The Imperious Imperialist

The Imperious Imperialist.

This vanilla pavlova island floats on honey and is dusted with breadcrumbs and powdered sugar. Though at first glance it's sweet to the core, if you look more closely at the stories this dish tells, you will never see sweetness the same.

Sugar itself is inextricably linked with slavery, and so is vanilla. The vanilla bean comes from an orchid native to Mexico which blooms only for a few hours, and amazingly, it is only pollinated by a small bee, the melipona. So if vanilla is only pollinated by that, how does vanilla get to be popular at all?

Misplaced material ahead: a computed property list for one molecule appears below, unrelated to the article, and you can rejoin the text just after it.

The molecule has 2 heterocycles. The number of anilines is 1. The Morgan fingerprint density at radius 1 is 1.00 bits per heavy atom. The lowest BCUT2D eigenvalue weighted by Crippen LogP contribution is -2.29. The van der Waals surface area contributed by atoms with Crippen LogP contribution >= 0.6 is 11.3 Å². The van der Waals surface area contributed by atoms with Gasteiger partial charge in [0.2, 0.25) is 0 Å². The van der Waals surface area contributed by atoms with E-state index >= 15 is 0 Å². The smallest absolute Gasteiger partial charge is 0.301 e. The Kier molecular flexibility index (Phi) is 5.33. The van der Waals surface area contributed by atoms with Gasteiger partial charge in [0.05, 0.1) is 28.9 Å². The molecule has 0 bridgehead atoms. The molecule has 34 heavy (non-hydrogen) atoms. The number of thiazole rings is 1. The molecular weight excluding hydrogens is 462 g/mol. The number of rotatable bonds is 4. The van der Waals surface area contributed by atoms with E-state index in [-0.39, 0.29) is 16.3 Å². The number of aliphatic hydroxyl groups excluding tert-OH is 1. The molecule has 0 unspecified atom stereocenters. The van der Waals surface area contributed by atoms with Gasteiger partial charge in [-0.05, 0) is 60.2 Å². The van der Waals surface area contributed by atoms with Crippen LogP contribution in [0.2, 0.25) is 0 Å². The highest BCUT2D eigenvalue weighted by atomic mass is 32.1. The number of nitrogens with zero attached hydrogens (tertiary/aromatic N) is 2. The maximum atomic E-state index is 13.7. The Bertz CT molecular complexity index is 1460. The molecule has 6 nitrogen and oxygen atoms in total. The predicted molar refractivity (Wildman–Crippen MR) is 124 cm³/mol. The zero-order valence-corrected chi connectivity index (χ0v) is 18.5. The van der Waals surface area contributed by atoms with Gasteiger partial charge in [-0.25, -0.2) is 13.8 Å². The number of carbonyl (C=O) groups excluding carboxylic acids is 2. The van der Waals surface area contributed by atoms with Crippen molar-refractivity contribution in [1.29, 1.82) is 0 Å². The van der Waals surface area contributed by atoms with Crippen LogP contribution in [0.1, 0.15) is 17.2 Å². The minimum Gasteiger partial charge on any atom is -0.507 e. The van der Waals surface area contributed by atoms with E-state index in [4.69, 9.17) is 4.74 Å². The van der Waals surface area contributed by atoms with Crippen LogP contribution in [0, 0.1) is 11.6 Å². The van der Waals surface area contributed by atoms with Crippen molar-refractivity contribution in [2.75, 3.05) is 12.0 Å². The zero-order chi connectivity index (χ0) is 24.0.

The answer lies in botanical imperial competition at its finest... Spain had a corner on the market, but Dutch and French botanists were working on getting vanilla to produce in tropical countries controlled by their empires. On the Island of Bourbon (sound familiar... "Bourbon vanilla"?), one day, a 12 year old slave boy figured out what all the men could not. He worked out a way using a small stick to pollinate the orchid. His name was Edmond Albius. Today, all vanilla beans are still hand-pollinated, and we would not have vanilla from Tahiti, Madagascar, or elsewhere, if it weren’t for Edmond Albius' discovery. Today, the island of Bourbon is known as Réunion.

Liz PearComment